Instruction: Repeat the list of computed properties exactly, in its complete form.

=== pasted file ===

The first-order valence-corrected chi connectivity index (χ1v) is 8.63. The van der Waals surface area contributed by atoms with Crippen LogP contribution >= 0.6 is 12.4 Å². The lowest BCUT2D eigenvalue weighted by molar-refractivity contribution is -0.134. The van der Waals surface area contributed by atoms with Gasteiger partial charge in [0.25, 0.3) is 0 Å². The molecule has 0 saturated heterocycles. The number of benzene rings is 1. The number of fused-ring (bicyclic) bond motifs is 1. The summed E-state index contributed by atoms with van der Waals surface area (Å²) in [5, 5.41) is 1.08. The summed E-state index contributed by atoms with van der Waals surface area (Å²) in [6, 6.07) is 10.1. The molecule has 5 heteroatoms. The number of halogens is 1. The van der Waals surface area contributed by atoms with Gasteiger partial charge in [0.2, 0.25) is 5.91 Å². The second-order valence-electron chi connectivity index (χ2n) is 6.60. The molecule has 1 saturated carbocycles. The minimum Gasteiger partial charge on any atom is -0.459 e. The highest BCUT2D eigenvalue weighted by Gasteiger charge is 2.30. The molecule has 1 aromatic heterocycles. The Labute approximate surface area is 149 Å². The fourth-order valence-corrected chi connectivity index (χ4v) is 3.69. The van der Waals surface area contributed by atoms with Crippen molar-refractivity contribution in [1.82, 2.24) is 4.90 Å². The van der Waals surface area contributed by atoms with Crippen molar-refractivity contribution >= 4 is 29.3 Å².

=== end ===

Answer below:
The first-order valence-corrected chi connectivity index (χ1v) is 8.63. The van der Waals surface area contributed by atoms with Crippen LogP contribution >= 0.6 is 12.4 Å². The lowest BCUT2D eigenvalue weighted by molar-refractivity contribution is -0.134. The van der Waals surface area contributed by atoms with Gasteiger partial charge in [0.25, 0.3) is 0 Å². The molecule has 0 saturated heterocycles. The number of benzene rings is 1. The number of fused-ring (bicyclic) bond motifs is 1. The summed E-state index contributed by atoms with van der Waals surface area (Å²) in [5, 5.41) is 1.08. The summed E-state index contributed by atoms with van der Waals surface area (Å²) in [6, 6.07) is 10.1. The molecule has 5 heteroatoms. The number of halogens is 1. The van der Waals surface area contributed by atoms with Gasteiger partial charge in [0.2, 0.25) is 5.91 Å². The second-order valence-electron chi connectivity index (χ2n) is 6.60. The molecule has 1 saturated carbocycles. The minimum Gasteiger partial charge on any atom is -0.459 e. The highest BCUT2D eigenvalue weighted by Gasteiger charge is 2.30. The molecule has 1 aromatic heterocycles. The Labute approximate surface area is 149 Å². The fourth-order valence-corrected chi connectivity index (χ4v) is 3.69. The van der Waals surface area contributed by atoms with Crippen molar-refractivity contribution in [1.82, 2.24) is 4.90 Å². The van der Waals surface area contributed by atoms with Crippen molar-refractivity contribution >= 4 is 29.3 Å².